This communication was produced and approved in March 2021 and has not been updated subsequently. It represents views held at the time of writing and may not reflect current thinking.
Potential for Profit and Loss
All investment strategies have the potential for profit and loss, your or your clients’ capital may be at risk. Past performance is not a guide to future returns.
Any stock examples and images used in this article are not intended to represent recommendations to buy or sell, neither is it implied that they will prove profitable in the future. It is not known whether they will feature in any future portfolio produced by us. Any individual examples will represent only a small part of the overall portfolio and are inserted purely to help illustrate our investment style.
This article contains information on investments which does not constitute independent research. Accordingly, it is not subject to the protections afforded to independent research, but is classified as advertising under Art 68 of the Financial Services Act (‘FinSA’) and Baillie Gifford and its staff may have dealt in the investments concerned.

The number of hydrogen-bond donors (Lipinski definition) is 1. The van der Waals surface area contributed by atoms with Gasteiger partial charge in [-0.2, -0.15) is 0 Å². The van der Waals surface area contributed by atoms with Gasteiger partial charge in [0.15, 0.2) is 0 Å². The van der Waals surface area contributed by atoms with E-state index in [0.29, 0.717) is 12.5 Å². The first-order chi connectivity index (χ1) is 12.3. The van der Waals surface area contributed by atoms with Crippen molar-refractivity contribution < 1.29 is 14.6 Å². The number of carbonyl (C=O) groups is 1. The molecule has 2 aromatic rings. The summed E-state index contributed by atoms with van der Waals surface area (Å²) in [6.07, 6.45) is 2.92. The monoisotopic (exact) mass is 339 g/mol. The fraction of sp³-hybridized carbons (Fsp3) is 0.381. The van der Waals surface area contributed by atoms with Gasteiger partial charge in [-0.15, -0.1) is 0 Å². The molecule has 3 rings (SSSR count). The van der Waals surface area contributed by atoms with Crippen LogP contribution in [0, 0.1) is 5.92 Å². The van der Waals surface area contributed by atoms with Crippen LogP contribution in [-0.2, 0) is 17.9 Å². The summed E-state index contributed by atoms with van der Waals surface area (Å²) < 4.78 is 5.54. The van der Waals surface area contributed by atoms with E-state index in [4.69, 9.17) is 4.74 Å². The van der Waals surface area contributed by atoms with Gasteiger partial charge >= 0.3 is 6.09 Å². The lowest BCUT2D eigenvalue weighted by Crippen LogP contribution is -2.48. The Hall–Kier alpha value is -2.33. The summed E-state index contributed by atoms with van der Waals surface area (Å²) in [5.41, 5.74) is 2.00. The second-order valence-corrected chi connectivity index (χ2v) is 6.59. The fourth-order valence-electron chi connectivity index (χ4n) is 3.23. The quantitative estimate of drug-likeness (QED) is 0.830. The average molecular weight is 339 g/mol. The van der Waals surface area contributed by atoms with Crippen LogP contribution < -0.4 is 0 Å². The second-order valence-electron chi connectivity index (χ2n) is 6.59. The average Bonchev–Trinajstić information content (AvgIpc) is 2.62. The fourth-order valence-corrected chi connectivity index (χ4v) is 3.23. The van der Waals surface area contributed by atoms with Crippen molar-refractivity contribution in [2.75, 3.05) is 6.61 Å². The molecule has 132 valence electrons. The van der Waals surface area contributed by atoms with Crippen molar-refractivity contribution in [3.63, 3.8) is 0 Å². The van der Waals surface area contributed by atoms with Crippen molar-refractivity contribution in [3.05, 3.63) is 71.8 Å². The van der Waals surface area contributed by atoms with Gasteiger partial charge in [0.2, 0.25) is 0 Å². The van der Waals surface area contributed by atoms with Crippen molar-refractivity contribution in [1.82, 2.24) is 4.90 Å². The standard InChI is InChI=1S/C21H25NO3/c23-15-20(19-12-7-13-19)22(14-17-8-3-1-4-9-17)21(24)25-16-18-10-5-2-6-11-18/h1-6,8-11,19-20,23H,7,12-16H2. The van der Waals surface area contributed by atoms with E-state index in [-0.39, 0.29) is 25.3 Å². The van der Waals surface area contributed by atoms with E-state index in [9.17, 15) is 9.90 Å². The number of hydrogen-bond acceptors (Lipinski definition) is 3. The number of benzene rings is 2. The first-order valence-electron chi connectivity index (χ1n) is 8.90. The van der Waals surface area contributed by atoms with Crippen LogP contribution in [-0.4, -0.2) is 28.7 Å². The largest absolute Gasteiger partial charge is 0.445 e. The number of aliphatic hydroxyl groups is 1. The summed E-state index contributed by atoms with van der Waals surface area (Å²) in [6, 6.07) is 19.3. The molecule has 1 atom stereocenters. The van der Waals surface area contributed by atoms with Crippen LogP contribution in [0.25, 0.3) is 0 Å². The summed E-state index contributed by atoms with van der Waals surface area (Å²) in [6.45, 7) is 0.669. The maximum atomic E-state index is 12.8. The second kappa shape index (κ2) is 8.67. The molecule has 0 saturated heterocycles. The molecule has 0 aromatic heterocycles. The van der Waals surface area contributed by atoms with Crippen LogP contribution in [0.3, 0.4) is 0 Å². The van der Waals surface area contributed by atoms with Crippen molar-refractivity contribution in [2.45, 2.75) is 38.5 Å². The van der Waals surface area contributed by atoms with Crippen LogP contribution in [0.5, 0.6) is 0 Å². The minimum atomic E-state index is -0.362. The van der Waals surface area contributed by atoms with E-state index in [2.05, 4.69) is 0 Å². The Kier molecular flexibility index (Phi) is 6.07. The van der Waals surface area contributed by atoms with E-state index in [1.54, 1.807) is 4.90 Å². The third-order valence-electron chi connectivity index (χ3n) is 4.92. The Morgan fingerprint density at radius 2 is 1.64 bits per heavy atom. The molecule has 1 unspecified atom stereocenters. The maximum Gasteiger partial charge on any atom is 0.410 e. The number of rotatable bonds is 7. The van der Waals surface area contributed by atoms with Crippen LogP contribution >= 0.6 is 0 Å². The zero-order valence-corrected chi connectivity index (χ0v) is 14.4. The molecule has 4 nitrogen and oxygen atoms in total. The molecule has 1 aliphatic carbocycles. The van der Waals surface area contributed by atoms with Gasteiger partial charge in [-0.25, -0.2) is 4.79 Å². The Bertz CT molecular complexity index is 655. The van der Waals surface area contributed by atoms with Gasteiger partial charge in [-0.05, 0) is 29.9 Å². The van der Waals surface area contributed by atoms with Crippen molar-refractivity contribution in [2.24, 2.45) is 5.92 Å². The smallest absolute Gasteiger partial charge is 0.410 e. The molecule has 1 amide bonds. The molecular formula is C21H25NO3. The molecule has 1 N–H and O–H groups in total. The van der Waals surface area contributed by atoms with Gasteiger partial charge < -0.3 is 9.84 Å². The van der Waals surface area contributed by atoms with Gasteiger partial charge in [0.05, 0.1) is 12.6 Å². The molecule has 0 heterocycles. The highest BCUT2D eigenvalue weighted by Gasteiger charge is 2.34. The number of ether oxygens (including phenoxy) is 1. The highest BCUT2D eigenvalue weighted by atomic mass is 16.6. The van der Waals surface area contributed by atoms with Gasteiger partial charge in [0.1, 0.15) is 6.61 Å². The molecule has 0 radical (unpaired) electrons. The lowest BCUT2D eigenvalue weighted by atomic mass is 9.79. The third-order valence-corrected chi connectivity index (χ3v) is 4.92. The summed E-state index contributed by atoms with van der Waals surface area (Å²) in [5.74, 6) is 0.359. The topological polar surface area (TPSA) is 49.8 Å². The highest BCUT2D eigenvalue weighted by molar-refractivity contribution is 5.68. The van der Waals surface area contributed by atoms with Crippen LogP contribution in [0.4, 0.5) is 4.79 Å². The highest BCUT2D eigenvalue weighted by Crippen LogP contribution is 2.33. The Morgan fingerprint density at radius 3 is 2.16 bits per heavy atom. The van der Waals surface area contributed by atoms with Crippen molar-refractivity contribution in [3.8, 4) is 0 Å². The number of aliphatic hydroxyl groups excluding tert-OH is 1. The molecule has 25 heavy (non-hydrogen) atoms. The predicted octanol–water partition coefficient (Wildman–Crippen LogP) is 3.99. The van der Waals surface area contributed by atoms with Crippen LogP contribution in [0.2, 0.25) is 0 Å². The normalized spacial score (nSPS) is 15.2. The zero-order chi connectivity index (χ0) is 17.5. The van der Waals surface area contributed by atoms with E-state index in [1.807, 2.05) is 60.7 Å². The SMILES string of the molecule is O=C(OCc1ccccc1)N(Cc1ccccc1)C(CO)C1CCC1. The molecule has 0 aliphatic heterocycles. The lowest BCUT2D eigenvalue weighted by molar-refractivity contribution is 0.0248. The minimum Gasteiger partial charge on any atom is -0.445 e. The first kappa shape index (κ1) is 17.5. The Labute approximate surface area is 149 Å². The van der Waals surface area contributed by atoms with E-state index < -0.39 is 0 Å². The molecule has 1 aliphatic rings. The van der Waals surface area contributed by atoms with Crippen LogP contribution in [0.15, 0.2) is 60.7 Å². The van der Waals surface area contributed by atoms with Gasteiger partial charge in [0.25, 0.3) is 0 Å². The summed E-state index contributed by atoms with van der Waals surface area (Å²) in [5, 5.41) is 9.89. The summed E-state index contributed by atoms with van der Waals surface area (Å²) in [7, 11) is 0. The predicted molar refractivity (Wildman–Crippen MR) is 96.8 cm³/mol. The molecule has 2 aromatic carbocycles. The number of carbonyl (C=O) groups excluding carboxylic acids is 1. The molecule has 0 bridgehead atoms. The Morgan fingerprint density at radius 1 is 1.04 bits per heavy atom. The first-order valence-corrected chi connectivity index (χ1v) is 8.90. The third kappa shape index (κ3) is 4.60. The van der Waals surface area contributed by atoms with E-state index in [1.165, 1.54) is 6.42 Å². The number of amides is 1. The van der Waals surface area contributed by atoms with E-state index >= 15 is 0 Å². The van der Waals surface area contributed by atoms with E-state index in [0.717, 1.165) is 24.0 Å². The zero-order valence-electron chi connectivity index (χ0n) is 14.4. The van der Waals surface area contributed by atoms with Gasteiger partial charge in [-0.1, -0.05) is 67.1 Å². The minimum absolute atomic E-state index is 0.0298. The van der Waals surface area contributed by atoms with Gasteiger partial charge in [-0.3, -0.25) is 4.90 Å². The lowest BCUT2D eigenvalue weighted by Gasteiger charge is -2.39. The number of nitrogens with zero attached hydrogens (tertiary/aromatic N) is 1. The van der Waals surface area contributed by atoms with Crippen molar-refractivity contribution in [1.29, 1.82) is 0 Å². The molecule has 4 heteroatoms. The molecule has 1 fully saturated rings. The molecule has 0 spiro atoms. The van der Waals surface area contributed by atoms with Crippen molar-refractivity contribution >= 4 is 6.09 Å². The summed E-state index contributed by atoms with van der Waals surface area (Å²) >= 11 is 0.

All information is sourced from Baillie Gifford & Co and is current unless otherwise stated.
The images used in this article are for illustrative purposes only.
Annual Past Performance (net, %) to 31 December Each Year
2016 2017 2018 2019 2020 Global Alpha Composite 4.9 34.2 -9.8 32.7 36.4 Global Alpha Choice Composite 5.2 34.1 -9.9 33.0 37.5
Source: Baillie Gifford & Co. US Dollars.
Past performance is not a guide to future results. Changes in the investment strategies, contributions or withdrawals may materially alter the performance and results of the portfolio. All investment strategies have the potential for profit and loss.